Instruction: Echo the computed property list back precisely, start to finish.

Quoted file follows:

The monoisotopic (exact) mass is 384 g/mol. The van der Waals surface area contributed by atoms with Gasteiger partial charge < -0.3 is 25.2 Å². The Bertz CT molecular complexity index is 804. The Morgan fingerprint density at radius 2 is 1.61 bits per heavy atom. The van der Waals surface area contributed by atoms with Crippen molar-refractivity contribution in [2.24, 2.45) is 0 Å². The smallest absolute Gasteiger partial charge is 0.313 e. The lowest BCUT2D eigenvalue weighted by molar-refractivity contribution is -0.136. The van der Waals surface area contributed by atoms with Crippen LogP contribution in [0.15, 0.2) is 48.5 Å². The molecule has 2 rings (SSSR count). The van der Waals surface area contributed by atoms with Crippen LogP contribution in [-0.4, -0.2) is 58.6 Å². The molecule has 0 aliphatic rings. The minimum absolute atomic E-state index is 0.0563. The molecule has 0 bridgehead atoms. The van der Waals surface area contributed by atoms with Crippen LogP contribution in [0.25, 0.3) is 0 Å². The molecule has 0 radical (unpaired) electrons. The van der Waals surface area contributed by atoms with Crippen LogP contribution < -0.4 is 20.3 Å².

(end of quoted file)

The monoisotopic (exact) mass is 384 g/mol. The van der Waals surface area contributed by atoms with Gasteiger partial charge < -0.3 is 25.2 Å². The Bertz CT molecular complexity index is 804. The Morgan fingerprint density at radius 2 is 1.61 bits per heavy atom. The van der Waals surface area contributed by atoms with Crippen molar-refractivity contribution in [2.24, 2.45) is 0 Å². The smallest absolute Gasteiger partial charge is 0.313 e. The lowest BCUT2D eigenvalue weighted by molar-refractivity contribution is -0.136. The van der Waals surface area contributed by atoms with Crippen LogP contribution in [0.15, 0.2) is 48.5 Å². The molecule has 2 rings (SSSR count). The van der Waals surface area contributed by atoms with Crippen LogP contribution in [-0.4, -0.2) is 58.6 Å². The molecule has 0 aliphatic rings. The minimum absolute atomic E-state index is 0.0563. The molecule has 0 bridgehead atoms. The van der Waals surface area contributed by atoms with Crippen LogP contribution in [0.25, 0.3) is 0 Å². The molecule has 0 radical (unpaired) electrons. The van der Waals surface area contributed by atoms with Crippen LogP contribution < -0.4 is 20.3 Å².